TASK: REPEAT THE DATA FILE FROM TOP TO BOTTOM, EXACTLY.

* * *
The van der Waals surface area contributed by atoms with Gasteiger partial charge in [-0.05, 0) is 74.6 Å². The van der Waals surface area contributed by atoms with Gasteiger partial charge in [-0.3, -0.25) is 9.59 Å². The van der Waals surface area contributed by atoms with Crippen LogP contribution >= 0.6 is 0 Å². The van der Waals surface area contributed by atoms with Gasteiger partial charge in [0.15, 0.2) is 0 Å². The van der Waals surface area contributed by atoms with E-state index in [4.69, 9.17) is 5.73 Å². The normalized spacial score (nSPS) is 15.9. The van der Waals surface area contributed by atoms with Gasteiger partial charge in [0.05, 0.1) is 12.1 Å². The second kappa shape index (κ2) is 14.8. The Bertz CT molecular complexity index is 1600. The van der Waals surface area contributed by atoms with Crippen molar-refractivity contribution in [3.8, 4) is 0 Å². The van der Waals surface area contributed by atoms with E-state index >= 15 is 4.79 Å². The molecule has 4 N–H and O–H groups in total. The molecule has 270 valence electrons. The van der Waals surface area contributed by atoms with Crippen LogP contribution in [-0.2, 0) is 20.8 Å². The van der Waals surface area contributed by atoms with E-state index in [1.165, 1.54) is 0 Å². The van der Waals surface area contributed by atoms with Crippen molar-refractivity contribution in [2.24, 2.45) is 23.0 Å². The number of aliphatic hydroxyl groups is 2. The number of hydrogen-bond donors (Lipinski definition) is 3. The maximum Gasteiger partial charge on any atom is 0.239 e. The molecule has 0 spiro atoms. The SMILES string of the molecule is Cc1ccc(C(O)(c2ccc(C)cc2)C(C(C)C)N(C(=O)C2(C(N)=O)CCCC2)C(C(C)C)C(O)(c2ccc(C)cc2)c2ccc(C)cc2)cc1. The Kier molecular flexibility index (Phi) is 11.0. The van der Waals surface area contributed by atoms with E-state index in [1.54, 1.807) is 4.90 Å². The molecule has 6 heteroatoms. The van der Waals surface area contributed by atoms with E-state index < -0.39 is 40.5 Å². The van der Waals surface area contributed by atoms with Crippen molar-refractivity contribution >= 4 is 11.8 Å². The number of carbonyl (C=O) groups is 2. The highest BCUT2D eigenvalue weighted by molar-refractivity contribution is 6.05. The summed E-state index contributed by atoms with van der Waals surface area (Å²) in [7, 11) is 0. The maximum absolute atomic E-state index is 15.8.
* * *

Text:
The van der Waals surface area contributed by atoms with Gasteiger partial charge in [-0.05, 0) is 74.6 Å². The van der Waals surface area contributed by atoms with Gasteiger partial charge in [-0.3, -0.25) is 9.59 Å². The van der Waals surface area contributed by atoms with Crippen LogP contribution >= 0.6 is 0 Å². The van der Waals surface area contributed by atoms with Gasteiger partial charge in [0.15, 0.2) is 0 Å². The van der Waals surface area contributed by atoms with E-state index in [4.69, 9.17) is 5.73 Å². The normalized spacial score (nSPS) is 15.9. The van der Waals surface area contributed by atoms with Gasteiger partial charge in [0.05, 0.1) is 12.1 Å². The second kappa shape index (κ2) is 14.8. The Bertz CT molecular complexity index is 1600. The van der Waals surface area contributed by atoms with Crippen molar-refractivity contribution in [3.8, 4) is 0 Å². The van der Waals surface area contributed by atoms with E-state index >= 15 is 4.79 Å². The molecule has 4 N–H and O–H groups in total. The molecule has 270 valence electrons. The van der Waals surface area contributed by atoms with Crippen LogP contribution in [-0.2, 0) is 20.8 Å². The van der Waals surface area contributed by atoms with E-state index in [1.165, 1.54) is 0 Å². The van der Waals surface area contributed by atoms with Crippen molar-refractivity contribution in [2.24, 2.45) is 23.0 Å². The number of aliphatic hydroxyl groups is 2. The number of hydrogen-bond donors (Lipinski definition) is 3. The maximum Gasteiger partial charge on any atom is 0.239 e. The molecule has 0 spiro atoms. The SMILES string of the molecule is Cc1ccc(C(O)(c2ccc(C)cc2)C(C(C)C)N(C(=O)C2(C(N)=O)CCCC2)C(C(C)C)C(O)(c2ccc(C)cc2)c2ccc(C)cc2)cc1. The Kier molecular flexibility index (Phi) is 11.0. The van der Waals surface area contributed by atoms with E-state index in [1.54, 1.807) is 4.90 Å². The molecule has 6 heteroatoms. The van der Waals surface area contributed by atoms with E-state index < -0.39 is 40.5 Å². The van der Waals surface area contributed by atoms with Crippen molar-refractivity contribution >= 4 is 11.8 Å². The number of carbonyl (C=O) groups is 2. The highest BCUT2D eigenvalue weighted by molar-refractivity contribution is 6.05. The summed E-state index contributed by atoms with van der Waals surface area (Å²) in [7, 11) is 0. The maximum absolute atomic E-state index is 15.8.